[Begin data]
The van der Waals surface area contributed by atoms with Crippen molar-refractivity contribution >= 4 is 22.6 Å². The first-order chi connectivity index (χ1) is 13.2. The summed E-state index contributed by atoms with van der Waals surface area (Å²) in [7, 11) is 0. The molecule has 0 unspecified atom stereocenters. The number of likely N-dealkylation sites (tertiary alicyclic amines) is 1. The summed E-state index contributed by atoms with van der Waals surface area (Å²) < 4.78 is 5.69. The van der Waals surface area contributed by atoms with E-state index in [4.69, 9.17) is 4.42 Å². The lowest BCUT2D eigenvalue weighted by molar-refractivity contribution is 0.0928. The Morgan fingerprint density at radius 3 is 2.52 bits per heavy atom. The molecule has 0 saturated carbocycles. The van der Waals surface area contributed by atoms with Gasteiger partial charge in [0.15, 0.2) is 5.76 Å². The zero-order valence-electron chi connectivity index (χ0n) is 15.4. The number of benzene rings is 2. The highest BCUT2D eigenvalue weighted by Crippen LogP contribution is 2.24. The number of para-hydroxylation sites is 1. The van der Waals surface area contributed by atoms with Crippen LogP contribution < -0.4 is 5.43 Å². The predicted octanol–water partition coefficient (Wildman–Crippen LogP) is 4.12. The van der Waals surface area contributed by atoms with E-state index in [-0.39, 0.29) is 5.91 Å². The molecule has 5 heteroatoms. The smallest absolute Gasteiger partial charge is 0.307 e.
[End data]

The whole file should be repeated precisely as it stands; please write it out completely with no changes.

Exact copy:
The van der Waals surface area contributed by atoms with Crippen molar-refractivity contribution >= 4 is 22.6 Å². The first-order chi connectivity index (χ1) is 13.2. The summed E-state index contributed by atoms with van der Waals surface area (Å²) in [7, 11) is 0. The molecule has 0 unspecified atom stereocenters. The number of likely N-dealkylation sites (tertiary alicyclic amines) is 1. The summed E-state index contributed by atoms with van der Waals surface area (Å²) < 4.78 is 5.69. The van der Waals surface area contributed by atoms with E-state index in [4.69, 9.17) is 4.42 Å². The lowest BCUT2D eigenvalue weighted by molar-refractivity contribution is 0.0928. The Morgan fingerprint density at radius 3 is 2.52 bits per heavy atom. The molecule has 0 saturated carbocycles. The van der Waals surface area contributed by atoms with Gasteiger partial charge in [0.15, 0.2) is 5.76 Å². The zero-order valence-electron chi connectivity index (χ0n) is 15.4. The number of benzene rings is 2. The highest BCUT2D eigenvalue weighted by Crippen LogP contribution is 2.24. The number of para-hydroxylation sites is 1. The van der Waals surface area contributed by atoms with Crippen LogP contribution < -0.4 is 5.43 Å². The predicted octanol–water partition coefficient (Wildman–Crippen LogP) is 4.12. The van der Waals surface area contributed by atoms with E-state index in [-0.39, 0.29) is 5.91 Å². The molecule has 5 heteroatoms. The smallest absolute Gasteiger partial charge is 0.307 e.